Part 1: Father Brian D’Arcy on why we must speak up

“If we allow ourselves to be ignored, we will be,” warns Father Brian D’Arcy who fears Fermanagh is “being forgotten” when it comes to infrastructure, poverty and health.

“People in Fermanagh are great people, they are kind people, but they do themselves no favours because they are easy to ignore,” he said.

In an interview lasting almost two hours, Fr. Brian discussed a wide-range of social issues affecting this area, including the lack of investment in the county, the despair he witnesses and how life has changed utterly since the Covid-19 pandemic.

The 78-year-old priest is more than aware of the issues faced by people. He sees it every day.

“We are at a stage where we need to speak up for ourselves, the perfect example was the papers had a plan what was called a All-Ireland railway system, it applied to 31 counties, Fermanagh was the only county in the 32 where there was no railway and that there plan for us and what does that say about us.

“The road stops at Ballygawley and look at the fight we had to get it to Ballygawley and anyone with a bit of sense would build the road to here and bypass Enniskillen and make Enniskillen the stop on the way to the West.”

He admitted to being concerned about the scale and impact of poverty in Fermanagh.

“It’s a quiet issue in Fermanagh and it's not just with the obvious poor to put it that way, you know, it's people struggling with mortgages, struggling with back to school [preparations], struggling with the standard of living they are used to and two wages are not enough. That's a big struggle for people.

Looking at some of the wider health issues faced by people, Fr. Brian said: “There are people that are suffering from the loneliness or depression of mental illness. Which is prominent here. People would come in here for talks and blessings, and so forth, but you're only listen to the ten minutes, you realise that there's a mental health thing here that I can’t work on.”

Referencing the ongoing issues at South West Acute Hospital, Fr Brian said: “We have the best hospital in the country, and I’m in most hospitals. Fermanagh people shouted loud enough, and we are quietly being left in a precarious situation. The logic is if you haven’t emergency surgery there, if you haven’t general surgery there, everything else disappears.”

He also spoke about the ongoing ‘brain drain’ present in the county and throughout the island of Ireland, “My biggest thing is that young doctors are not coming back here. Young educated people are heading elsewhere. They're settling in Belfast rather than a here, because there's no future here that they can see.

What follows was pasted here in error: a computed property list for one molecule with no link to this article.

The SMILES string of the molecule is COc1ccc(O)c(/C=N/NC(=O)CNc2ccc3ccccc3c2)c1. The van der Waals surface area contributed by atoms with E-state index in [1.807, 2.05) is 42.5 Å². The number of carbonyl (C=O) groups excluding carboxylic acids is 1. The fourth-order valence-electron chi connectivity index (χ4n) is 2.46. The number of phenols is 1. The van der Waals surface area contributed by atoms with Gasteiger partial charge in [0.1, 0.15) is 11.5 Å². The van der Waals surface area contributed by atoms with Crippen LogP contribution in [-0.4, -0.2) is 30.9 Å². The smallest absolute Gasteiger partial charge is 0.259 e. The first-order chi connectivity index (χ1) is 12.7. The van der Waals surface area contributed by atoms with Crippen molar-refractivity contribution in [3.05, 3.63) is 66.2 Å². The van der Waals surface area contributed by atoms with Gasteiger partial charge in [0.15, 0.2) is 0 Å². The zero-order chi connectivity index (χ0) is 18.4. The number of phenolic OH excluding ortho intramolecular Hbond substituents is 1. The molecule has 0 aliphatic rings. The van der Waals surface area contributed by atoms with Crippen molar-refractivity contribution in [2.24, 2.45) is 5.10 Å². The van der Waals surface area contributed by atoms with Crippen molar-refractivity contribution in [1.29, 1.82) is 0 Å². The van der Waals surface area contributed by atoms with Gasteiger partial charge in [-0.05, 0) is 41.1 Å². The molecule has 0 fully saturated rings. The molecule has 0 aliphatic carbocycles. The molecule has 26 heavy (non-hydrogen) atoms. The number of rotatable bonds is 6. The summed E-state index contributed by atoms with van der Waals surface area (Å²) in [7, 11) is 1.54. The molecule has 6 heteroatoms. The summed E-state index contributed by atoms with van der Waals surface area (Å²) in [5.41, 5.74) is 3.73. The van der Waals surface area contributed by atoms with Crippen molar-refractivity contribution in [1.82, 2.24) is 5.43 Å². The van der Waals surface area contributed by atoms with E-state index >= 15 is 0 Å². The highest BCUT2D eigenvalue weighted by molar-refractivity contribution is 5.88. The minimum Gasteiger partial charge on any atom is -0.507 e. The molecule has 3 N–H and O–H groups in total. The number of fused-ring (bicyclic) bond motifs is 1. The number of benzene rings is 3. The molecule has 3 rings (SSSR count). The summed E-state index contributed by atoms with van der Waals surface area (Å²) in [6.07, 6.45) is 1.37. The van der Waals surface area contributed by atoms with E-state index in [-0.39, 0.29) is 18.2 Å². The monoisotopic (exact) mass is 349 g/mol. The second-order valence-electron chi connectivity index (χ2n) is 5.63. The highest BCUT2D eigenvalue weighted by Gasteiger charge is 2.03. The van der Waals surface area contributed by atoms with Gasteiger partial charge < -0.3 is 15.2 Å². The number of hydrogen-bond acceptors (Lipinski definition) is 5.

“Both the nationalist and Unionist communities, the younger people, too many of them are going to universities and other cities in Britain but how many are coming back to settle here. I mean, if our if our people can’t settle here, how can we ask anybody else to settle here?”

When asked if these social issues concern him, Fr. Brian spoke about the culture of silence and how a culture of silence can demean people he said: “Don’t forget, not just talking about my own church, it happened to every institution, all the churches, BBC, sports everywhere else, the Scouts, everyone kept quiet about sexual abuse, and I was shouting here 30 years ago about abuse.

“Problems that demean people, like poverty or sexual abuse or lack of education or lack of opportunity, they demean the ability of people.”

VJ: Can I ask you about the clear despair that many people are facing in Fermanagh?

BD: “This isn't clear despair; this is silent despair. That needs to be looked at. There's very happy times and I'm not saying everybody's like that. But there is an undercurrent, that's really what I want to say of people who can't see where the future is going to lie and can't see that they have a voice to make that heard, that what I’m afraid of.

VJ: What can society do to help those people?

BJ: “We have to be honest about things in a way to change and make it easier for people. And I suspect that’s what papers should be doing and certainly what politics should be doing, and it should be what churches are doing but we're not doing that in the way we should.”

Part 2 next week

Father Brian D’Arcy joins The Impartial Reporter

Father Brian D’Arcy is joining The Impartial Reporter as one of our new columnists.

The respected priest, broadcaster and journalist will write occasionally for this newspaper on topics that are important to him, including social issues, faith and football.

Editor of The Impartial Reporter Rodney Edwards said: “I am thrilled Father Brian has agreed to join us as a regular contributor. Brian is empathetic and thoughtful. He cares about this place and the people in it. I can’t wait for him to get started from next month.

Father Brian will feature alongside Denzil McDaniel in our new-look Opinion section and more new columnists will be announced in the coming weeks.